An appraisal of the rally goers was dead center with just what you would expect at a BMW event: Men and women, but predominantly men, approaching or already arrived at the half-century mark in life, who appear to have money to burn. This demographic made some of BMW's activities at the three-day event more telling, with it clear that the German marque, like most manufacturers these days, is going out of its way to reach out to the younger riders.
The GS models were extremely plentiful in the Motorrad parking area.
The popular GS models, both old and new, were the predominant design in the Motorrad Days parking lot.

To this end, almost all of BMW's on-site activities seemed to have a youthful slant, with the aforementioned off-road extravaganza just the first of many such showcases. Another was the Trials Kids, a group of young riders who showed off their burgeoning skills next to a pair of more experienced Trials competitors. Having never witnessed Trials riders in action, it was a treat to see the dexterity and talent on display as they hopped, skipped and balanced their way over impressive obstacles, including a small car.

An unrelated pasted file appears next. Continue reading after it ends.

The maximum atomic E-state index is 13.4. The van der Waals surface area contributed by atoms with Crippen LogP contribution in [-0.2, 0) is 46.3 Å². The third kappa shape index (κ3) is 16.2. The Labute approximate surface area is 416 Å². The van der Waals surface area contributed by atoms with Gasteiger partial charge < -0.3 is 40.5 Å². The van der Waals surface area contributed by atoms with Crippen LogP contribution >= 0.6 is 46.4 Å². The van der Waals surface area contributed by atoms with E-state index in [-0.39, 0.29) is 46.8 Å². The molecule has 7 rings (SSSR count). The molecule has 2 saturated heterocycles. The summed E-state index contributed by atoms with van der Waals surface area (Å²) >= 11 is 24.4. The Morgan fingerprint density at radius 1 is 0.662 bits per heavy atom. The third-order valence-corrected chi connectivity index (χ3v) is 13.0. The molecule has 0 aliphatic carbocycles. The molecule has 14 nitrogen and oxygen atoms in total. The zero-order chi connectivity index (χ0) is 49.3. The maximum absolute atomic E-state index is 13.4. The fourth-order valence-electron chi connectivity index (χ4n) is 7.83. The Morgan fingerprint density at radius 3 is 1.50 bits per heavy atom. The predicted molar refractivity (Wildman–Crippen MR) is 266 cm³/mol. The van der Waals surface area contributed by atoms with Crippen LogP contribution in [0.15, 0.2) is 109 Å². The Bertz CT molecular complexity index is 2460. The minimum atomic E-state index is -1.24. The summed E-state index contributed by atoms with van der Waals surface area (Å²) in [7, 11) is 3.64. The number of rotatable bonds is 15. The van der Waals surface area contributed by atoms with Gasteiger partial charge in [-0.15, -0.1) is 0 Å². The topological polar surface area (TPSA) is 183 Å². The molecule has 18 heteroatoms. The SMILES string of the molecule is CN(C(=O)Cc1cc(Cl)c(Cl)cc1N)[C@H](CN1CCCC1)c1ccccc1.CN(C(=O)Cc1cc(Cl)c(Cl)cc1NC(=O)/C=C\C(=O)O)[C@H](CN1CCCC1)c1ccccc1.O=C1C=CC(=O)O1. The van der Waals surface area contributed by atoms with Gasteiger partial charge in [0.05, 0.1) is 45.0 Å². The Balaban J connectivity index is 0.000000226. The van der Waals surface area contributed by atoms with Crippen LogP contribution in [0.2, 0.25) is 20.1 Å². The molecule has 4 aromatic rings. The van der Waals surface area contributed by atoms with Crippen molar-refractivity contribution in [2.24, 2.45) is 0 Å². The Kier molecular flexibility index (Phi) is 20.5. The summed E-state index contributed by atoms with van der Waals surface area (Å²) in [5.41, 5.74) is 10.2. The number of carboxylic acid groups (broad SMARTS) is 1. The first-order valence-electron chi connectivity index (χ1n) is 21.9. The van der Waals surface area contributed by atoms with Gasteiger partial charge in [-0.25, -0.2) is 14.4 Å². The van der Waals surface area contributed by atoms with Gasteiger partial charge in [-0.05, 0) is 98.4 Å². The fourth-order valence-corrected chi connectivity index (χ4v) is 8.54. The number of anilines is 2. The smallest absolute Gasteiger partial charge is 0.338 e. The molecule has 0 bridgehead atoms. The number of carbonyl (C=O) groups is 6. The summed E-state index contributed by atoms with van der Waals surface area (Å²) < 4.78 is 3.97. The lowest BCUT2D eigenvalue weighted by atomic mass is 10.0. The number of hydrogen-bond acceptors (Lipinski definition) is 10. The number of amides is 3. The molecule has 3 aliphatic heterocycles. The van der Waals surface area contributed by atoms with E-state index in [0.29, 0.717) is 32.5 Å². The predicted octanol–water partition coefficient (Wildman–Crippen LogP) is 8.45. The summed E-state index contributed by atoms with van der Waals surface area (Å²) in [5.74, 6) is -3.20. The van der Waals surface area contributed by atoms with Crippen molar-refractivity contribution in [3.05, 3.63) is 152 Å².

The real draw at Motorrad Days, however, was stunt rider and consummate showman Chris Pfeiffer, who peddled his trade on his specialty F800 stunter. The charismatic Pfeiffer, with his Alpinestars jacket and flat-brimmed baseball cap, is pure Southern California with a German accent. Maybe it was just because his riding style was dressed up in BMW's European finery, but Pfeiffer's approach to stunting seems more refined than the hooliganist bent you see Stateside. One thing is certain, BMW and Pfeiffer have developed quite a partnership in promoting the new F800. Don't be surprised if you see a Pfeiffer-ish version of the 800 available one day. His stunting wasn't limited to the 800, however, as he did some impressive tricks on the HP2 Megamoto that BMW had on display at the event. (Expect the Megamoto as a possible 2009 model here in the States.)